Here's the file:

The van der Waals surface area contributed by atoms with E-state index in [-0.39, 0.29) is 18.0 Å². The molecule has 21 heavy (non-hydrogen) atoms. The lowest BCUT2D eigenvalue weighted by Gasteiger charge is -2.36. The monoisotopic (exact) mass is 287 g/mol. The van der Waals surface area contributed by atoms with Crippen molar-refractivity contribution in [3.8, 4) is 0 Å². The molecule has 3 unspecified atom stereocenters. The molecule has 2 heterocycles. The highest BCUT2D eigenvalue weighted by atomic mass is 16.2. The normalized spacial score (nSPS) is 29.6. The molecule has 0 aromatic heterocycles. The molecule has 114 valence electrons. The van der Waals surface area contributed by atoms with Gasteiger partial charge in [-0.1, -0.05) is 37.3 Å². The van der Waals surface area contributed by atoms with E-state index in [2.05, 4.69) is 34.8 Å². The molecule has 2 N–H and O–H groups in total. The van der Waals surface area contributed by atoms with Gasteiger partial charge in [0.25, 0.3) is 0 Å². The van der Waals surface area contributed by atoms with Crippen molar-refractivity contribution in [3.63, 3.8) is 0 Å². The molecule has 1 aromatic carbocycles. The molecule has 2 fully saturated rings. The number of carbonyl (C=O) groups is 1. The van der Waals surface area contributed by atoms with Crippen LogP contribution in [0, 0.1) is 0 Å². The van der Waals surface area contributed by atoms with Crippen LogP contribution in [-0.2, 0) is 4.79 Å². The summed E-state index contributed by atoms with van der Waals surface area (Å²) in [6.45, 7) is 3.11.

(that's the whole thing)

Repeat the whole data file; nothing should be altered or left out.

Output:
The van der Waals surface area contributed by atoms with E-state index in [-0.39, 0.29) is 18.0 Å². The molecule has 21 heavy (non-hydrogen) atoms. The lowest BCUT2D eigenvalue weighted by Gasteiger charge is -2.36. The monoisotopic (exact) mass is 287 g/mol. The van der Waals surface area contributed by atoms with Crippen molar-refractivity contribution in [3.8, 4) is 0 Å². The molecule has 3 unspecified atom stereocenters. The molecule has 2 heterocycles. The highest BCUT2D eigenvalue weighted by atomic mass is 16.2. The normalized spacial score (nSPS) is 29.6. The molecule has 0 aromatic heterocycles. The molecule has 114 valence electrons. The van der Waals surface area contributed by atoms with Gasteiger partial charge in [-0.1, -0.05) is 37.3 Å². The van der Waals surface area contributed by atoms with E-state index in [2.05, 4.69) is 34.8 Å². The molecule has 2 N–H and O–H groups in total. The van der Waals surface area contributed by atoms with Gasteiger partial charge in [0.25, 0.3) is 0 Å². The van der Waals surface area contributed by atoms with Crippen molar-refractivity contribution in [3.63, 3.8) is 0 Å². The molecule has 1 aromatic carbocycles. The molecule has 2 fully saturated rings. The number of carbonyl (C=O) groups is 1. The van der Waals surface area contributed by atoms with Crippen LogP contribution in [0, 0.1) is 0 Å². The van der Waals surface area contributed by atoms with Crippen LogP contribution in [-0.2, 0) is 4.79 Å². The summed E-state index contributed by atoms with van der Waals surface area (Å²) in [6.45, 7) is 3.11.